In Defendant's motion, he requests a full resentencing hearing and implies that if he were granted one, he would seek to challenge the validity of the § 851 enhancement. See ECF No. 492 at 3-4. The Government argues that he is not entitled to a full resentencing. See ECF No. 491 at 6-8.

         Judge Currie has recently considered this question and concluded that a First Step Act defendant is not entitled to a full resentencing. United States v. Shelton, No. 3:07-329 (CMC), 2019 WL 1598921, at *2-3 (D.S.C. Apr. 15, 2019). The Court notes Judge Currie's thorough, well-reasoned opinion and adopts her analysis of the applicable law in this case. Thus, the Court concludes that although Defendant is eligible for a sentence reduction, he is not entitled to a full resentencing. See also Wirsing, 943 F.3d at 181 n.1 (“Defendant does not contest that his relief, if any, will be in the form of a limited sentence modification rather than a plenary resentencing.”).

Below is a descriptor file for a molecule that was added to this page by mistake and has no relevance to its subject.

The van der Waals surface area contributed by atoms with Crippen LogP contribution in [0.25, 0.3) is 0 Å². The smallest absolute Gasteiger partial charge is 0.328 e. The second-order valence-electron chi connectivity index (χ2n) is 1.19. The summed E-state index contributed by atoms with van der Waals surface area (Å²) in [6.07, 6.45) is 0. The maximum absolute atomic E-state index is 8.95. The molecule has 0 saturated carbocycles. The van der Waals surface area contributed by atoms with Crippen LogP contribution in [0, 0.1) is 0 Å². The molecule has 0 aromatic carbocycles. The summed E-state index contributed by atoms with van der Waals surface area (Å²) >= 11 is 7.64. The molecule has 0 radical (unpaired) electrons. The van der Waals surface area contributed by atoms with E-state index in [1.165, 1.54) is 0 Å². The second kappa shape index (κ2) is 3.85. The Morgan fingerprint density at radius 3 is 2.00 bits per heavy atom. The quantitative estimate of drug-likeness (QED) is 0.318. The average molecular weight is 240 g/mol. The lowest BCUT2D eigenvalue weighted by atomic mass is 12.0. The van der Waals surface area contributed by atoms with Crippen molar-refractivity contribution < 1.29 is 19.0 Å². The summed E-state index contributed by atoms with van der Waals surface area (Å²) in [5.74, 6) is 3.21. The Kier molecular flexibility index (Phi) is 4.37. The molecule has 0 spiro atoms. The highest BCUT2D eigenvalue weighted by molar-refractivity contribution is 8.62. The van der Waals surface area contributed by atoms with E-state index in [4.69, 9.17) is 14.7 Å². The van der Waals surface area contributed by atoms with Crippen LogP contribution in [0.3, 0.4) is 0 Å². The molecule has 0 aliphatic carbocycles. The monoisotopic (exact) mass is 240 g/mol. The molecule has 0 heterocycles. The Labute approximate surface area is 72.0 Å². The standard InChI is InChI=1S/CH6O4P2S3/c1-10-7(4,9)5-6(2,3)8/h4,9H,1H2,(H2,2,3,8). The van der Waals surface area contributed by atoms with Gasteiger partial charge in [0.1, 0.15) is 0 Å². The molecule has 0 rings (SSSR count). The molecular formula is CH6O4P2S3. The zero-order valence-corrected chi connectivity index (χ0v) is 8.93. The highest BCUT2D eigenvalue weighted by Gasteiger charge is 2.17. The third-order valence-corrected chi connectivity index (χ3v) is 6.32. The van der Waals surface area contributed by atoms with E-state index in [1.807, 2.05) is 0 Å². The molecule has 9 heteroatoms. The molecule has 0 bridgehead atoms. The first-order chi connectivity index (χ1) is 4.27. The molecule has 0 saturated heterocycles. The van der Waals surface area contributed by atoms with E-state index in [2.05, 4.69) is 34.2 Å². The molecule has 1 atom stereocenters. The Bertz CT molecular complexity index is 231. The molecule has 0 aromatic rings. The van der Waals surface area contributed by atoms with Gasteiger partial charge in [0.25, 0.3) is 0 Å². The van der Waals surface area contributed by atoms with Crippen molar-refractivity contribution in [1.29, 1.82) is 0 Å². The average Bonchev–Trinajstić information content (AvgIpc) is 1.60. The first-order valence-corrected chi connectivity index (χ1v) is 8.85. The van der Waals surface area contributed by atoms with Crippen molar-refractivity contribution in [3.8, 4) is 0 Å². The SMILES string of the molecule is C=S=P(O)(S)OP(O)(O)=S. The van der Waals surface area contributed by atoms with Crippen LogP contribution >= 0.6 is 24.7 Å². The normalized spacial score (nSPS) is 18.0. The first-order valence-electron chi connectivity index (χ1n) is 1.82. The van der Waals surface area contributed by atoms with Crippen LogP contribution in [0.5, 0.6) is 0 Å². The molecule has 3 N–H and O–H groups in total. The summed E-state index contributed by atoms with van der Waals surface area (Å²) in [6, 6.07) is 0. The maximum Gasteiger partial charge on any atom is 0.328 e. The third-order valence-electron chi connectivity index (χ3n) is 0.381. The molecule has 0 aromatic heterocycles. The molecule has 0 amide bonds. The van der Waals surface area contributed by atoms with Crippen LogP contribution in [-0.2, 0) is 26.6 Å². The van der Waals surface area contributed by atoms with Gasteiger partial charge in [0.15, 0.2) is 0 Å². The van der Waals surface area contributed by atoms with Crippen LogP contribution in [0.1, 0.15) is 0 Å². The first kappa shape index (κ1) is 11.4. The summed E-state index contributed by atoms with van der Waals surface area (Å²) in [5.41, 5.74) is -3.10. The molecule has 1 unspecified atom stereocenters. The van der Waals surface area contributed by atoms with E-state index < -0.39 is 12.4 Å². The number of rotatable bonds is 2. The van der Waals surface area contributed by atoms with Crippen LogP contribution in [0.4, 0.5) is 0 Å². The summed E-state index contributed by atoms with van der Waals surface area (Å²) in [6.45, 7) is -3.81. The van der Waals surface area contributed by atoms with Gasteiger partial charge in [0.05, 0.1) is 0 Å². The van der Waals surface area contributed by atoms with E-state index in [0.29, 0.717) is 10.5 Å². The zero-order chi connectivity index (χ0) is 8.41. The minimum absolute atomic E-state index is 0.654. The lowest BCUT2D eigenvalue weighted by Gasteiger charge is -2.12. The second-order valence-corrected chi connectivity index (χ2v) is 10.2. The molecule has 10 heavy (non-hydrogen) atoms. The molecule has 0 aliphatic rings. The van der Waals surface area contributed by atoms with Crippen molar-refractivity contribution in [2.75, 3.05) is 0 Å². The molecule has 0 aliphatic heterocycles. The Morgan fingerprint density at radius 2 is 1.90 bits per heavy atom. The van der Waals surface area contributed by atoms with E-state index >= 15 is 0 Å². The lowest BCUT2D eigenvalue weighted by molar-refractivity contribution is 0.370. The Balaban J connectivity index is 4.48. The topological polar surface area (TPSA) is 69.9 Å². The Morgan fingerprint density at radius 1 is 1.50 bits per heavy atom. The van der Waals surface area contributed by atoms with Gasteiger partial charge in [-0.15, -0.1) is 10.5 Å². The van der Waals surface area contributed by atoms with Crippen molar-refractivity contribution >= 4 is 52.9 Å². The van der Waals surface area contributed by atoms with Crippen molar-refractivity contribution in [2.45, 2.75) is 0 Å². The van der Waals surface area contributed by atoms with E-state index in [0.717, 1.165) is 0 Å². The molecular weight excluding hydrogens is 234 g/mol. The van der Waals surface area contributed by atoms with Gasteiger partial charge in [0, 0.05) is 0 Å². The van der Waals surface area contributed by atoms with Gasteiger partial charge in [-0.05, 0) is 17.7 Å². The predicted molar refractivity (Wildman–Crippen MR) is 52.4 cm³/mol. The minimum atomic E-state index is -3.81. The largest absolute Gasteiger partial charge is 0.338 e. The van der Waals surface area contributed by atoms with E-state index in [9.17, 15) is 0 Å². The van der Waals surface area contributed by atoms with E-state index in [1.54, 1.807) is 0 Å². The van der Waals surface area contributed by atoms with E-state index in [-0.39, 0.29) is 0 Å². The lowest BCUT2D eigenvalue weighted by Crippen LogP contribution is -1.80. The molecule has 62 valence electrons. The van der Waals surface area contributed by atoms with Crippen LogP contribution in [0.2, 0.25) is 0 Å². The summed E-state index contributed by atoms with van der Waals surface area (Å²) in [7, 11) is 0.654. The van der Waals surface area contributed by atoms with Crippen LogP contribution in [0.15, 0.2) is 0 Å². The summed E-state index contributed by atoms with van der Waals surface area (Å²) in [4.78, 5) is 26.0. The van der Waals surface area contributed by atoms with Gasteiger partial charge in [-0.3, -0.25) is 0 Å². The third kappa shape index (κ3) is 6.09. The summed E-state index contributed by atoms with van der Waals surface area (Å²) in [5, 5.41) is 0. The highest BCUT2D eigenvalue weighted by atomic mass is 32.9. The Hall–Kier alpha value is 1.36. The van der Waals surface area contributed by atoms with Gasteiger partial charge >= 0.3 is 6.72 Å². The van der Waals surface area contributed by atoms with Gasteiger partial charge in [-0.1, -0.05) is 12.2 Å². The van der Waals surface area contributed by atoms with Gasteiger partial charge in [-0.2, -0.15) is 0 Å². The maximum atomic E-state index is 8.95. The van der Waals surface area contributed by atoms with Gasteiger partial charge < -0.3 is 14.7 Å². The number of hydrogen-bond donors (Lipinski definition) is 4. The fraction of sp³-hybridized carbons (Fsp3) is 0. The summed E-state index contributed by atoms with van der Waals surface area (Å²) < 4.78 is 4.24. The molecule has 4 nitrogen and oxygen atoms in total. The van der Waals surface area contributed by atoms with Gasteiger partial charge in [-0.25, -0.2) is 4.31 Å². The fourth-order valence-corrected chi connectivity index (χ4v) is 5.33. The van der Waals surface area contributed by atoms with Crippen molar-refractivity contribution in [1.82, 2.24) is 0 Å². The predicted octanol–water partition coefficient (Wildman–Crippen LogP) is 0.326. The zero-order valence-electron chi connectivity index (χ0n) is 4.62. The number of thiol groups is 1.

Though Defendant is eligible for a sentence reduction, a reduction is not automatic. Section 404(c) of the First Step Act explicitly provides that “[n]othing in this section shall be construed to require a court to reduce any sentence pursuant to this section.” The Government argues that even if the Court concludes that he is eligible for relief, the Court should exercise its discretion to not reduce his sentence because the Government would have charged him with the current threshold amount if the Fair Sentencing Act had been in place when he committed the offense of conviction. See ECF No. 491 at 6. Notably, Wirsing did not address whether that particular defendant's sentence should have been reduced, only that he was eligible for consideration. See Wirsing, 943 F.3d at 186.